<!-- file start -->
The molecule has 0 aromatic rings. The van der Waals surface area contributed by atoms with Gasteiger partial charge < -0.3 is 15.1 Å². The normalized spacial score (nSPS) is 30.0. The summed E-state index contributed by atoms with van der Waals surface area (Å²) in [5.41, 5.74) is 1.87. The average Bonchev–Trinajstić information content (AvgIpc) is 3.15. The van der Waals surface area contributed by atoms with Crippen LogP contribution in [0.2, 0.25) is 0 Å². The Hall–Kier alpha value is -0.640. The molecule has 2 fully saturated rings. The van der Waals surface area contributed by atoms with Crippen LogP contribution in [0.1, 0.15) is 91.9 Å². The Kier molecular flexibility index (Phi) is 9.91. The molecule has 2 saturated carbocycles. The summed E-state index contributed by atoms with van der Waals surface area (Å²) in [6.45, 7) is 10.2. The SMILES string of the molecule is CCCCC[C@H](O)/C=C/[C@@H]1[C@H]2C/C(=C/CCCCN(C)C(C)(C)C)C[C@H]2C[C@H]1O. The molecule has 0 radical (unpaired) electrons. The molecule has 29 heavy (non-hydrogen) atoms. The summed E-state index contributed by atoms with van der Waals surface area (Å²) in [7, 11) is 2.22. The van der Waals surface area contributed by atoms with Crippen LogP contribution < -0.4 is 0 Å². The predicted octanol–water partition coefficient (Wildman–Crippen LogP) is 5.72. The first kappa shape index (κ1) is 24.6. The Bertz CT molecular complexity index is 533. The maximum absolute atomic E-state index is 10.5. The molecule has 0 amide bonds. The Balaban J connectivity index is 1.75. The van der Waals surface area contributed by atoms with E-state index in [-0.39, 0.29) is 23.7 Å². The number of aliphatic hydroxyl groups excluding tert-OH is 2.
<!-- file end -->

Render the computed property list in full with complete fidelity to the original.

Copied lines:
The molecule has 0 aromatic rings. The van der Waals surface area contributed by atoms with Gasteiger partial charge < -0.3 is 15.1 Å². The normalized spacial score (nSPS) is 30.0. The summed E-state index contributed by atoms with van der Waals surface area (Å²) in [5.41, 5.74) is 1.87. The average Bonchev–Trinajstić information content (AvgIpc) is 3.15. The van der Waals surface area contributed by atoms with Crippen LogP contribution in [0.2, 0.25) is 0 Å². The Hall–Kier alpha value is -0.640. The molecule has 2 fully saturated rings. The van der Waals surface area contributed by atoms with Crippen LogP contribution in [0.1, 0.15) is 91.9 Å². The Kier molecular flexibility index (Phi) is 9.91. The molecule has 2 saturated carbocycles. The summed E-state index contributed by atoms with van der Waals surface area (Å²) in [6.45, 7) is 10.2. The SMILES string of the molecule is CCCCC[C@H](O)/C=C/[C@@H]1[C@H]2C/C(=C/CCCCN(C)C(C)(C)C)C[C@H]2C[C@H]1O. The molecule has 0 radical (unpaired) electrons. The molecule has 29 heavy (non-hydrogen) atoms. The summed E-state index contributed by atoms with van der Waals surface area (Å²) in [7, 11) is 2.22. The van der Waals surface area contributed by atoms with Crippen LogP contribution < -0.4 is 0 Å². The predicted octanol–water partition coefficient (Wildman–Crippen LogP) is 5.72. The first kappa shape index (κ1) is 24.6. The Bertz CT molecular complexity index is 533. The maximum absolute atomic E-state index is 10.5. The molecule has 0 amide bonds. The Balaban J connectivity index is 1.75. The van der Waals surface area contributed by atoms with E-state index in [-0.39, 0.29) is 23.7 Å². The number of aliphatic hydroxyl groups excluding tert-OH is 2.